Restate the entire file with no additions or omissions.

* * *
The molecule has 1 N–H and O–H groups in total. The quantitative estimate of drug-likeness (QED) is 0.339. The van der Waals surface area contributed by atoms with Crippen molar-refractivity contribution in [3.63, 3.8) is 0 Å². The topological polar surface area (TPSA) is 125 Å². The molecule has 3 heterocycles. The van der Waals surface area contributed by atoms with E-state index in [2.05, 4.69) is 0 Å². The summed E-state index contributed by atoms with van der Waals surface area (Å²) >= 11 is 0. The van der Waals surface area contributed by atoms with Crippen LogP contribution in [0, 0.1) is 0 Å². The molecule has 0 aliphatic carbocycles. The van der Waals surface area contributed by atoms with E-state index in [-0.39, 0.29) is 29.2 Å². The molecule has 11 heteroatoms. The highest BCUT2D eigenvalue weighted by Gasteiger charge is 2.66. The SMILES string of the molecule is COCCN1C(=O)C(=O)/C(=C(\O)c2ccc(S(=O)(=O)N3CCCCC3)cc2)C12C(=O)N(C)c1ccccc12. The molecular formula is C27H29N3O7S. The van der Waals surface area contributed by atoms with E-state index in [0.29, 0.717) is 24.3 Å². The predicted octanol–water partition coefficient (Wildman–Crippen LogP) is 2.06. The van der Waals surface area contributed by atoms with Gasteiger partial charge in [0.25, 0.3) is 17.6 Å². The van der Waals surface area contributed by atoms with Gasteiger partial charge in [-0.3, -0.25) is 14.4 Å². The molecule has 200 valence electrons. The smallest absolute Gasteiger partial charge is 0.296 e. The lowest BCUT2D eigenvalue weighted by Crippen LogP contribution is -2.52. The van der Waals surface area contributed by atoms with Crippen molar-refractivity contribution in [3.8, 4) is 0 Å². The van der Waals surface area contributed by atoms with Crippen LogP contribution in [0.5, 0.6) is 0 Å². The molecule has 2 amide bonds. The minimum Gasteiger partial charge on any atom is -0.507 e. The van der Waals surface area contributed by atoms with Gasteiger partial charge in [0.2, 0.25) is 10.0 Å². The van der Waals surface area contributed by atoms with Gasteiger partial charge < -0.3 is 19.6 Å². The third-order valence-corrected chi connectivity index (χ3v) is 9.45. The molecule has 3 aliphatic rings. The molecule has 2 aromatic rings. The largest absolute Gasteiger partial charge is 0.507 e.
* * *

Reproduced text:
The molecule has 1 N–H and O–H groups in total. The quantitative estimate of drug-likeness (QED) is 0.339. The van der Waals surface area contributed by atoms with Crippen molar-refractivity contribution in [3.63, 3.8) is 0 Å². The topological polar surface area (TPSA) is 125 Å². The molecule has 3 heterocycles. The van der Waals surface area contributed by atoms with E-state index in [2.05, 4.69) is 0 Å². The summed E-state index contributed by atoms with van der Waals surface area (Å²) >= 11 is 0. The van der Waals surface area contributed by atoms with Crippen LogP contribution in [0, 0.1) is 0 Å². The molecule has 0 aliphatic carbocycles. The van der Waals surface area contributed by atoms with E-state index in [-0.39, 0.29) is 29.2 Å². The molecule has 11 heteroatoms. The highest BCUT2D eigenvalue weighted by Gasteiger charge is 2.66. The SMILES string of the molecule is COCCN1C(=O)C(=O)/C(=C(\O)c2ccc(S(=O)(=O)N3CCCCC3)cc2)C12C(=O)N(C)c1ccccc12. The molecular formula is C27H29N3O7S. The van der Waals surface area contributed by atoms with E-state index in [0.29, 0.717) is 24.3 Å². The predicted octanol–water partition coefficient (Wildman–Crippen LogP) is 2.06. The van der Waals surface area contributed by atoms with Gasteiger partial charge in [0.25, 0.3) is 17.6 Å². The van der Waals surface area contributed by atoms with Gasteiger partial charge in [-0.3, -0.25) is 14.4 Å². The molecule has 200 valence electrons. The smallest absolute Gasteiger partial charge is 0.296 e. The lowest BCUT2D eigenvalue weighted by Crippen LogP contribution is -2.52. The van der Waals surface area contributed by atoms with Crippen molar-refractivity contribution in [3.8, 4) is 0 Å². The van der Waals surface area contributed by atoms with Crippen LogP contribution in [0.5, 0.6) is 0 Å². The molecule has 2 amide bonds. The minimum Gasteiger partial charge on any atom is -0.507 e. The van der Waals surface area contributed by atoms with Gasteiger partial charge in [0.2, 0.25) is 10.0 Å². The van der Waals surface area contributed by atoms with Gasteiger partial charge < -0.3 is 19.6 Å². The third-order valence-corrected chi connectivity index (χ3v) is 9.45. The molecule has 3 aliphatic rings. The molecule has 2 aromatic rings. The largest absolute Gasteiger partial charge is 0.507 e.